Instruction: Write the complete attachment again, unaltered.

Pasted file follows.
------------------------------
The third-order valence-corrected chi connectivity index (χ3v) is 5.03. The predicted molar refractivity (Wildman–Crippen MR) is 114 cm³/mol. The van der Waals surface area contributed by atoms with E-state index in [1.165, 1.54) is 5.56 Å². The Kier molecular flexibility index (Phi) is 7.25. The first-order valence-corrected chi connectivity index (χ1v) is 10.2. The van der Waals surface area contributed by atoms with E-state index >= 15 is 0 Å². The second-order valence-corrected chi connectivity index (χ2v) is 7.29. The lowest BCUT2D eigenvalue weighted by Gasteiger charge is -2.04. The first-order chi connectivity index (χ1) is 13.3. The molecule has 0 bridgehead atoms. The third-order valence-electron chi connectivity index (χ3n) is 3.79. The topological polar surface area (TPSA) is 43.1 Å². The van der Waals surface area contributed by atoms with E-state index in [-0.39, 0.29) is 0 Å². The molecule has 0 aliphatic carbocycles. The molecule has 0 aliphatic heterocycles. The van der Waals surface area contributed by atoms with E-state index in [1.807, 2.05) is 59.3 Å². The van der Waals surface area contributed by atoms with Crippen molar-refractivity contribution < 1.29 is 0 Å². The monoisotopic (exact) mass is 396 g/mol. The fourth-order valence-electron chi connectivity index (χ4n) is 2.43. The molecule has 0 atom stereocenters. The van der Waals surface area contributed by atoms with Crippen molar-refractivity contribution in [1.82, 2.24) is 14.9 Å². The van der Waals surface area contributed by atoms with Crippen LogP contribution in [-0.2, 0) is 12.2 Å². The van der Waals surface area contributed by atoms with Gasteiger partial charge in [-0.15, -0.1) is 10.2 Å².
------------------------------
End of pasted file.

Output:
The third-order valence-corrected chi connectivity index (χ3v) is 5.03. The predicted molar refractivity (Wildman–Crippen MR) is 114 cm³/mol. The van der Waals surface area contributed by atoms with E-state index in [1.165, 1.54) is 5.56 Å². The Kier molecular flexibility index (Phi) is 7.25. The first-order valence-corrected chi connectivity index (χ1v) is 10.2. The van der Waals surface area contributed by atoms with E-state index >= 15 is 0 Å². The second-order valence-corrected chi connectivity index (χ2v) is 7.29. The lowest BCUT2D eigenvalue weighted by Gasteiger charge is -2.04. The first-order chi connectivity index (χ1) is 13.3. The molecule has 0 bridgehead atoms. The third-order valence-electron chi connectivity index (χ3n) is 3.79. The topological polar surface area (TPSA) is 43.1 Å². The van der Waals surface area contributed by atoms with E-state index in [-0.39, 0.29) is 0 Å². The molecule has 0 aliphatic carbocycles. The molecule has 0 aliphatic heterocycles. The van der Waals surface area contributed by atoms with E-state index in [1.807, 2.05) is 59.3 Å². The van der Waals surface area contributed by atoms with Crippen molar-refractivity contribution < 1.29 is 0 Å². The monoisotopic (exact) mass is 396 g/mol. The fourth-order valence-electron chi connectivity index (χ4n) is 2.43. The molecule has 0 atom stereocenters. The van der Waals surface area contributed by atoms with Crippen molar-refractivity contribution in [1.82, 2.24) is 14.9 Å². The van der Waals surface area contributed by atoms with Crippen LogP contribution in [-0.2, 0) is 12.2 Å². The van der Waals surface area contributed by atoms with Gasteiger partial charge in [-0.15, -0.1) is 10.2 Å².